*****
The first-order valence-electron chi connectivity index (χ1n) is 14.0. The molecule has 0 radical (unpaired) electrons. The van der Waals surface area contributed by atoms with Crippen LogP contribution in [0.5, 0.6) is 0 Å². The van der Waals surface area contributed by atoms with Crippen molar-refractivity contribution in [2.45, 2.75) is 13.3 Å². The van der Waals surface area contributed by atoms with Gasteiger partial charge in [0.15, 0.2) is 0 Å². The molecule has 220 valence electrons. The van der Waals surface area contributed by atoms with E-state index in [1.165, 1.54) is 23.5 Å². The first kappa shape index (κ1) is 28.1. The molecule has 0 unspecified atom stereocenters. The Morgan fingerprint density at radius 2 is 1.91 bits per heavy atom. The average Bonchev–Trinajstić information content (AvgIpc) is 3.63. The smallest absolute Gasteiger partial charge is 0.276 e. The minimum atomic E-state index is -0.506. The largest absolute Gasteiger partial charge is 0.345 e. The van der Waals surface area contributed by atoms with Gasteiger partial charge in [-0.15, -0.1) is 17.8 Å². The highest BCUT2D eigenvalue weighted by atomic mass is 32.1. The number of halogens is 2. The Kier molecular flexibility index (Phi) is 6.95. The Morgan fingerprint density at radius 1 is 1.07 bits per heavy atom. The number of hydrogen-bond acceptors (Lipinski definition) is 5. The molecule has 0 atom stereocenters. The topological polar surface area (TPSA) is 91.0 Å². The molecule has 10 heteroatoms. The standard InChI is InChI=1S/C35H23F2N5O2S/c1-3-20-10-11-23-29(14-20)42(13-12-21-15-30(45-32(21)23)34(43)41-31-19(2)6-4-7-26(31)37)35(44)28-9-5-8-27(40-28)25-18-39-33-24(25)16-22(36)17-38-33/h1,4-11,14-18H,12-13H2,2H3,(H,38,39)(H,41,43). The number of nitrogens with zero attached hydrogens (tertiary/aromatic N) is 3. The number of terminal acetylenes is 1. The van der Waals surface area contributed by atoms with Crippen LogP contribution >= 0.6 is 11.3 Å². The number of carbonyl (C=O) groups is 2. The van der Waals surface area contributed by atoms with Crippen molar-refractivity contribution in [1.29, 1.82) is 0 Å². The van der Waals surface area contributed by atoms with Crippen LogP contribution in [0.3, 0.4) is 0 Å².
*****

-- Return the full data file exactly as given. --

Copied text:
The first-order valence-electron chi connectivity index (χ1n) is 14.0. The molecule has 0 radical (unpaired) electrons. The van der Waals surface area contributed by atoms with Crippen LogP contribution in [0.5, 0.6) is 0 Å². The van der Waals surface area contributed by atoms with Crippen molar-refractivity contribution in [2.45, 2.75) is 13.3 Å². The van der Waals surface area contributed by atoms with Gasteiger partial charge in [0.15, 0.2) is 0 Å². The molecule has 220 valence electrons. The van der Waals surface area contributed by atoms with E-state index in [1.165, 1.54) is 23.5 Å². The first kappa shape index (κ1) is 28.1. The molecule has 0 unspecified atom stereocenters. The Morgan fingerprint density at radius 2 is 1.91 bits per heavy atom. The average Bonchev–Trinajstić information content (AvgIpc) is 3.63. The smallest absolute Gasteiger partial charge is 0.276 e. The minimum atomic E-state index is -0.506. The largest absolute Gasteiger partial charge is 0.345 e. The van der Waals surface area contributed by atoms with Gasteiger partial charge in [-0.15, -0.1) is 17.8 Å². The highest BCUT2D eigenvalue weighted by atomic mass is 32.1. The number of halogens is 2. The Kier molecular flexibility index (Phi) is 6.95. The Morgan fingerprint density at radius 1 is 1.07 bits per heavy atom. The number of hydrogen-bond acceptors (Lipinski definition) is 5. The molecule has 0 atom stereocenters. The topological polar surface area (TPSA) is 91.0 Å². The molecule has 10 heteroatoms. The standard InChI is InChI=1S/C35H23F2N5O2S/c1-3-20-10-11-23-29(14-20)42(13-12-21-15-30(45-32(21)23)34(43)41-31-19(2)6-4-7-26(31)37)35(44)28-9-5-8-27(40-28)25-18-39-33-24(25)16-22(36)17-38-33/h1,4-11,14-18H,12-13H2,2H3,(H,38,39)(H,41,43). The number of nitrogens with zero attached hydrogens (tertiary/aromatic N) is 3. The number of terminal acetylenes is 1. The van der Waals surface area contributed by atoms with Crippen LogP contribution >= 0.6 is 11.3 Å². The number of carbonyl (C=O) groups is 2. The van der Waals surface area contributed by atoms with Crippen molar-refractivity contribution in [1.29, 1.82) is 0 Å². The van der Waals surface area contributed by atoms with Crippen LogP contribution in [0.3, 0.4) is 0 Å².